Covered entities' monthly 340B savings on Sanofi products dropped from $54.2 million just before the company limited discounts on drugs shipped to contract pharmacies to about $5 million within two months, federal lawyers told a judge last week.

Pharma’s 340B Contract Pharmacy Limits Are Costing Providers $3.2 Billion a Year, DOJ Tells Court

Hospitals, health centers, and clinics are losing a projected $3.2 billion a year in 340B program savings due to six drug manufacturers’ denials of 340B pricing on drugs shipped to contract pharmacies, the federal government said in a court filing last week.

340B covered entities’ total monthly drug discount program savings fell from $357 million in July 2020, just before drug companies began their pricing restrictions, to $92 million in January 2021, the U.S. Justice Department said in a June 16 brief in drug maker Sanofi’s suit challenging the U.S. Health and Human Services Department’s (HHS) 340B contract pharmacy requirements. Total prescription drug units sold at 340B price fell from 10.5 million per month prior to manufacturers’ restrictions to 2.9 million in January 2021, DOJ said.

Sanofi and two other companies—AstraZeneca and Novartis—began limiting 340B discounts on their products in October 2020. That month, total sales of 340B-priced drugs on a per-unit basis “took a nosedive” from 9.4 million units to 5.1 million units, the government said. Total sales of drugs priced at wholesale acquisition cost (WAC) on a per-unis basis “more than doubled at the same time,” it said.

Examining the effect of Sanofi’s 340B pricing restrictions in isolation, DOJ said sales of Sanofi products at 340B price fell from 2.04 million units per month before the company’s restrictions took effect, to only 280,000 units per month after. “That same month, WAC-priced units sold by Sanofi skyrocketed from negligible to .37 million units,” it said.

“Monthly savings to covered entities dropped from $54.2 million just before [Sanofi’s] ‘integrity initiative’ to only about $5 million within two months,” DOJ said. “By January 2021, Sanofi’s restrictions represented an average lost savings to covered entities of $43.4 million monthly.”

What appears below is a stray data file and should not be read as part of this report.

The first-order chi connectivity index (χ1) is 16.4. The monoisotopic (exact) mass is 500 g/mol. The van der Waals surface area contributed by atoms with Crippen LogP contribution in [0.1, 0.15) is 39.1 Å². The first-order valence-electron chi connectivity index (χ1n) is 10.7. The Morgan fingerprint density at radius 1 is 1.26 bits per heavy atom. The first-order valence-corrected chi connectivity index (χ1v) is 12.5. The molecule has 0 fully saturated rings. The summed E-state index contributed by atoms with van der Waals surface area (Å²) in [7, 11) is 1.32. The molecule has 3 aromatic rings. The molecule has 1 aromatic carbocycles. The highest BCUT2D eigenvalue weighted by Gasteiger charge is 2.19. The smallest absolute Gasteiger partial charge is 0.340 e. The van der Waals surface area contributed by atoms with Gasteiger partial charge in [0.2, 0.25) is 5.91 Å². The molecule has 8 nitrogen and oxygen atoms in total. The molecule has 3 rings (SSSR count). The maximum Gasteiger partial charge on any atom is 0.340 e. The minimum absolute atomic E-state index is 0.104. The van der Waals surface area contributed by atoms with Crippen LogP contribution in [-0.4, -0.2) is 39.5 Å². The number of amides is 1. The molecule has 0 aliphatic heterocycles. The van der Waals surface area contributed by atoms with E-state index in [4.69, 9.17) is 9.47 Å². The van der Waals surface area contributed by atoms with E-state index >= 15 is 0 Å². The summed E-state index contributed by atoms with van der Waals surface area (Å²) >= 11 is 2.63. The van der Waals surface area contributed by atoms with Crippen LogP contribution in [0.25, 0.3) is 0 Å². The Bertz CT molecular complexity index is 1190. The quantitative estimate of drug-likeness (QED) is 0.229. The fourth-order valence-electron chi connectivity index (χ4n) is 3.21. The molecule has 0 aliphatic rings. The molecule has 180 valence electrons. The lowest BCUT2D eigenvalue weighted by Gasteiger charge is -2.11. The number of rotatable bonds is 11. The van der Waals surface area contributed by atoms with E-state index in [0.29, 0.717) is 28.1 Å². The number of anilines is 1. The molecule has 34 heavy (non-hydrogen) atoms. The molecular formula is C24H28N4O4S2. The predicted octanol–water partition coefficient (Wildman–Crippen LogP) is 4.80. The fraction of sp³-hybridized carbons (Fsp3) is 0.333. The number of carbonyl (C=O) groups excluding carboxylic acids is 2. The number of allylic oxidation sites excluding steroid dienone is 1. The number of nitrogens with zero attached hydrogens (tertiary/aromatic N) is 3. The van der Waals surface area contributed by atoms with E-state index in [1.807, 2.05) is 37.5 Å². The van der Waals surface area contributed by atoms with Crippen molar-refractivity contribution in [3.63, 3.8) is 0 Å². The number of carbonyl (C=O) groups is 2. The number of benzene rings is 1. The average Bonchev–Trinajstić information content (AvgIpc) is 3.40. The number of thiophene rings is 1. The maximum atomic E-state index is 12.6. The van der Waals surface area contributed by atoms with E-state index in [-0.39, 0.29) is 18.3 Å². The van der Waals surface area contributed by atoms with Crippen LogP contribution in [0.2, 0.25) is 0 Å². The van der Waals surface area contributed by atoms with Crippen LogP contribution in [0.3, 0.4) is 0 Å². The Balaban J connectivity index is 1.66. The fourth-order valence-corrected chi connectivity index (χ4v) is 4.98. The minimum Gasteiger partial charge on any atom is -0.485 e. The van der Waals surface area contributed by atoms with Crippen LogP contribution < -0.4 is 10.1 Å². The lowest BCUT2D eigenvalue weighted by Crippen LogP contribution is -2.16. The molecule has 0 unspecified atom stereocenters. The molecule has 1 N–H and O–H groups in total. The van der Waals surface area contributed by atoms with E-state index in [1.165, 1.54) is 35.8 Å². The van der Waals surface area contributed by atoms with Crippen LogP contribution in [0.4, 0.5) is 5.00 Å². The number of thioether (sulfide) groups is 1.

DOJ included the 340B market data in its brief responding to Sanofi’s late May amendments to its 340B contract pharmacy lawsuit against HHS. Sanofi originally challenged the legality of HHS’s December 2020 advisory opinion that the 340B statute requires drug manufacturers to offer 340B pricing when covered entities use contract pharmacies. The company also challenged the legality and constitutionality of HHS’s 340B administrative dispute resolution final rule, which took effect in January.

Sanofi amended its complaint to include claims against the U.S. Health Resources and Services Administration’s May 17 letter finding that the company’s restrictions on 340B pricing violate the 340B statute and have resulted in overcharges.

DOJ filed the brief in the Sanofi lawsuit on the same day that the judge in AstraZeneca’s lawsuit challenging HHS’s advisory opinion rejected HHS’s conclusion that the 340B statute requires drug makers to offer 340B pricing when covered entities use contract pharmacies. Congress was silent about the role that contract pharmacies may play in purchases of 340B drugs, the judge said.

Two days later, HHS withdrew the advisory opinion.

As a result, DOJ’s arguments about the advisory opinion in its brief in the Sanofi case are already out of date. On the other hand, its arguments in defense of HRSA’s May 17 violation letter are fresh.

With eight federal lawsuits in play involving drug manufacturers’ restrictions on 340B contract pharmacy, it’s tough to be able to say definitively that something argued in one of the cases has never before been argued in another. That being said, DOJ May 16 brief in the Sanofi case does seem to mark DOJ’s first stab at a comprehensive defense of the legality of HRSA’s May 17 letters to Sanofi, AstraZeneca, Lilly, Novartis, Novo Nordisk, and United Therapeutics. The arguments it made in this brief are likely to resurface in briefs to come in the AstraZeneca, Lilly, Novartis, and Novo Nordisk cases, which also involve claims against HRSA’s letters.